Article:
The fragments polygons were mapped by use of CBERS images from 2005 and the sites were GPS (Global Positioning System) referenced. The distances between fragments were estimated by imagery analysis by ArcGis 9.0 Software. Areas (ha) and perimeters (Km) of the fragments were estimated by their respective polygons.

In this study, edge was analyzed through an index, which by definition is the relation between the perimeter and the area of each fragment. Connectivity was defined as the inverse of the average distance between the sampled fragment edge and the edge closest to all existing surrounding fragments within an up to 5 km radius.

4. Data analysis

Correlations were calculated by Pearson (r) coefficient and simple linear regressions (Sokal & Rohlf 1995). Diversity indices of Shannon-Wiener (H') and of individual dominance of Berger-Parker (Magurran 1988) were calculated for all fragments studied.

The similarity between fragments in relation to the Euglossine fauna and the landscape structure of the fragments was calculated through the Bray-Curtis index (Beals 1984, Ludwig & Reynolds 1988). In the latter, a data matrix standardized by the standard deviation of the variables was used. The matrix generated by Bray-Curtis index as related to the faunistic composition was also correlated with a similarity matrix generated by the qualitative index of Jaccard (Pielou 1984).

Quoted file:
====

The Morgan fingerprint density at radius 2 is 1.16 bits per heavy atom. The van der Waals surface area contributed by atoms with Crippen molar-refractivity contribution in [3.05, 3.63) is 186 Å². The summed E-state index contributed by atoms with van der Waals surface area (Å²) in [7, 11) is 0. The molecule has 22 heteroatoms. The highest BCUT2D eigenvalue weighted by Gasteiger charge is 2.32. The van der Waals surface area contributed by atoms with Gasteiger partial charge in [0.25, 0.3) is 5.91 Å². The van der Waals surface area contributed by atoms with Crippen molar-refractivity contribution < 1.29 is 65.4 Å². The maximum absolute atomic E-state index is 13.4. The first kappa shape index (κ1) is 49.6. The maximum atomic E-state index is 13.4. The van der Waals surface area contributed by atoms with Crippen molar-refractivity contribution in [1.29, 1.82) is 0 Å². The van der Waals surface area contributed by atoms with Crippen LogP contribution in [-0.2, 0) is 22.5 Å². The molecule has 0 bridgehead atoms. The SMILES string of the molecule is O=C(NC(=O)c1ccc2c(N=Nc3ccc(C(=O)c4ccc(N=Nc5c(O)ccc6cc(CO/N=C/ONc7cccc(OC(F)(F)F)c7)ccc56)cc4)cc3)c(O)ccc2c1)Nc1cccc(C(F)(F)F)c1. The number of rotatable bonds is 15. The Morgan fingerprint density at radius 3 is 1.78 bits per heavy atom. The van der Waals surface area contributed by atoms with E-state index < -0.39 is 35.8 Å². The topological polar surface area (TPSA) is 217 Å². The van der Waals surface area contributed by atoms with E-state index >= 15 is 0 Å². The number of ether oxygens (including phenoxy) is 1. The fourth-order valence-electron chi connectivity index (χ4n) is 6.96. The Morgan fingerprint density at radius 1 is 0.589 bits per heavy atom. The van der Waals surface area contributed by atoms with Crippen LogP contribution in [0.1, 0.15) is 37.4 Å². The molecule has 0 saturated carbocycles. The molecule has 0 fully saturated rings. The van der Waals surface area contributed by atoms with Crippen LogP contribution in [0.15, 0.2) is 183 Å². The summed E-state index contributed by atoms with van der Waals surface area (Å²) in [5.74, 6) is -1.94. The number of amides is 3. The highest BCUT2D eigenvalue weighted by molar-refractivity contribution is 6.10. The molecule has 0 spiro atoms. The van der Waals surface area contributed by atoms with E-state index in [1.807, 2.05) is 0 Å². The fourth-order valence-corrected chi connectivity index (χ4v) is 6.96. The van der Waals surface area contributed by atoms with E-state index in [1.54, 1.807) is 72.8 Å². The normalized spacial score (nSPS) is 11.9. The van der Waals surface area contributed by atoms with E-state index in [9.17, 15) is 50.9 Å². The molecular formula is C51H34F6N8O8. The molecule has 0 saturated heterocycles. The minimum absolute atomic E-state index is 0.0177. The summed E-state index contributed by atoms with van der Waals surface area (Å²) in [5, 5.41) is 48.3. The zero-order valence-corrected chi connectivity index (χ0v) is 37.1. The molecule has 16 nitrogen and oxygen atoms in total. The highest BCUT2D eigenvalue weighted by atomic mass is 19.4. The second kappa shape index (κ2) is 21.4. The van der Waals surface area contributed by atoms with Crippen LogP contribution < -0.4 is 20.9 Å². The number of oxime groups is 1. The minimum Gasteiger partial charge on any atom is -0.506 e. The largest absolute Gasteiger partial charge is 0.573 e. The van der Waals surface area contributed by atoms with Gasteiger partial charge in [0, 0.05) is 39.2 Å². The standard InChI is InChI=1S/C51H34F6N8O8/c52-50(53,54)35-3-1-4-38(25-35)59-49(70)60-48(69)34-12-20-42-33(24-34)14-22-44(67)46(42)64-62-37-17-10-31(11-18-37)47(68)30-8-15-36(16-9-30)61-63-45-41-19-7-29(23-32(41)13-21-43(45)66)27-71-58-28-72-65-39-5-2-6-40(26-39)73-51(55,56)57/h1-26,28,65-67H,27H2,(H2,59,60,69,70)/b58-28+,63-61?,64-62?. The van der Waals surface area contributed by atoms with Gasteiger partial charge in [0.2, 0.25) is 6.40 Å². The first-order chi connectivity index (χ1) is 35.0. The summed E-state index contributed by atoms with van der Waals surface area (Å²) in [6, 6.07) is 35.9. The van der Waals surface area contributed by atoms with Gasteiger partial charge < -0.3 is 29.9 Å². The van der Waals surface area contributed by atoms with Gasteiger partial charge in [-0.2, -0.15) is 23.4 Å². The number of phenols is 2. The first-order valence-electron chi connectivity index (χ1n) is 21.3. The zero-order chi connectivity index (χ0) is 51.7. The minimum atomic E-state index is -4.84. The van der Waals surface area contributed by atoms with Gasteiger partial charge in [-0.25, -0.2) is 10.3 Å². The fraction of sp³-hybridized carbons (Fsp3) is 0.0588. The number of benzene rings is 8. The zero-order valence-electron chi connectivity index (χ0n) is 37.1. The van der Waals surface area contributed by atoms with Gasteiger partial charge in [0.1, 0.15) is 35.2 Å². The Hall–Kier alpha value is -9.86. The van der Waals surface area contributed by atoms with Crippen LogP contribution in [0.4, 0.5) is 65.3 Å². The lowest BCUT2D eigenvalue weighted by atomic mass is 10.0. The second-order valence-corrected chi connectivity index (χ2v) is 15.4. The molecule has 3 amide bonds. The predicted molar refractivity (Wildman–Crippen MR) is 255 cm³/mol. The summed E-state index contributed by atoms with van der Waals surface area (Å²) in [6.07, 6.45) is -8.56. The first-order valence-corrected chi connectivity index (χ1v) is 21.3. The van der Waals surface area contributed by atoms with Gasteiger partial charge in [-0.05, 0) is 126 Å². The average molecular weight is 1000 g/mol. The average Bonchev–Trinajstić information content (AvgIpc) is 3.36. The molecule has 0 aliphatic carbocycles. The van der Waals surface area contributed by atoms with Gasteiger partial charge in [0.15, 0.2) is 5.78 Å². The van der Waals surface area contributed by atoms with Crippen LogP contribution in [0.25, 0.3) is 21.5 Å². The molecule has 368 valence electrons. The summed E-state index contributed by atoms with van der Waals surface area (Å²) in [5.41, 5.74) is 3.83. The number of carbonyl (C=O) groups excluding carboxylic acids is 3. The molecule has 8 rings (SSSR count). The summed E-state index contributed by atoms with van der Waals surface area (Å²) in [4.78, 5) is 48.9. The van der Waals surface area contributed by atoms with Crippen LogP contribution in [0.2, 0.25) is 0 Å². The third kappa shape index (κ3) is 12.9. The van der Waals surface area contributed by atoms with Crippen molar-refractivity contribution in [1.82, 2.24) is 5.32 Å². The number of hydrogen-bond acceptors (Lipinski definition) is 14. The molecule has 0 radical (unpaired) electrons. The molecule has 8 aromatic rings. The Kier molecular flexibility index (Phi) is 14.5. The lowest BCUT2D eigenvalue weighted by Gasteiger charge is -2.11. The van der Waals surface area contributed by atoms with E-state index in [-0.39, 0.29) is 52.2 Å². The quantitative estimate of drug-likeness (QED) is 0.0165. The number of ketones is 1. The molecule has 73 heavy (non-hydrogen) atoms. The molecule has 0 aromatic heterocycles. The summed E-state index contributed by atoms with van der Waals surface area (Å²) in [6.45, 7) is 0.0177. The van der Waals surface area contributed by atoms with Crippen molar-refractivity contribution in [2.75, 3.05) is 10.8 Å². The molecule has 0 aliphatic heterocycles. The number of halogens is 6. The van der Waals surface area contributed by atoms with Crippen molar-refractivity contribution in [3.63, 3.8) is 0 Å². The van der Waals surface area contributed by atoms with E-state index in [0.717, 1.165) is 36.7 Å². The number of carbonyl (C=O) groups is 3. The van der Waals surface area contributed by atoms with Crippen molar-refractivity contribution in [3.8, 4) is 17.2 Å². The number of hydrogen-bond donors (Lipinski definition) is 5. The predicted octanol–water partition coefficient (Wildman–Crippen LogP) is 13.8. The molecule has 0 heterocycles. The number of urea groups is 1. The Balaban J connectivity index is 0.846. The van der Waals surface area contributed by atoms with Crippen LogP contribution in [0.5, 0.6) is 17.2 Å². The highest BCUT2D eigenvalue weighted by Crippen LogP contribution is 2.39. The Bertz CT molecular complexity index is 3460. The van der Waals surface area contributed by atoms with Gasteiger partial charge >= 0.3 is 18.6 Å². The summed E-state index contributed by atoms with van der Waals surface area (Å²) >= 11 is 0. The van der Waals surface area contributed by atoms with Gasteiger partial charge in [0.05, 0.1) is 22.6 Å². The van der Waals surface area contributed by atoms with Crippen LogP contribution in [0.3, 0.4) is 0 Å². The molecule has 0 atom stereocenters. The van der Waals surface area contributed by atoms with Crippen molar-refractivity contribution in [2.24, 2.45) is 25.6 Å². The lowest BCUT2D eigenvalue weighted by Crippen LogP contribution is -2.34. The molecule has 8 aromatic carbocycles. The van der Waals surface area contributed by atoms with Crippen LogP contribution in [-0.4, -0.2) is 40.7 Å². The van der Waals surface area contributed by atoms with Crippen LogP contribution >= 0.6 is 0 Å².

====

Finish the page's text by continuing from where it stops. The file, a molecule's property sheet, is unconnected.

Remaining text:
The faunistic similarity and landscape structural matrices between the areas were correlated with the matrix of the spatial distance between them. The significance of the coefficients of these correlations was tested by Mantel permutation test (Sokal & Rohlf 1995). One thousand permutations were used for the calculation of Z, as recommended in Fortin & Gurevitch (1993).

Based on their faunistic similarity and landscape structural matrices, forest fragments were grouped in dendrograms by the UPGMA method (Pielou 1984, Ludwig & Reynolds 1988).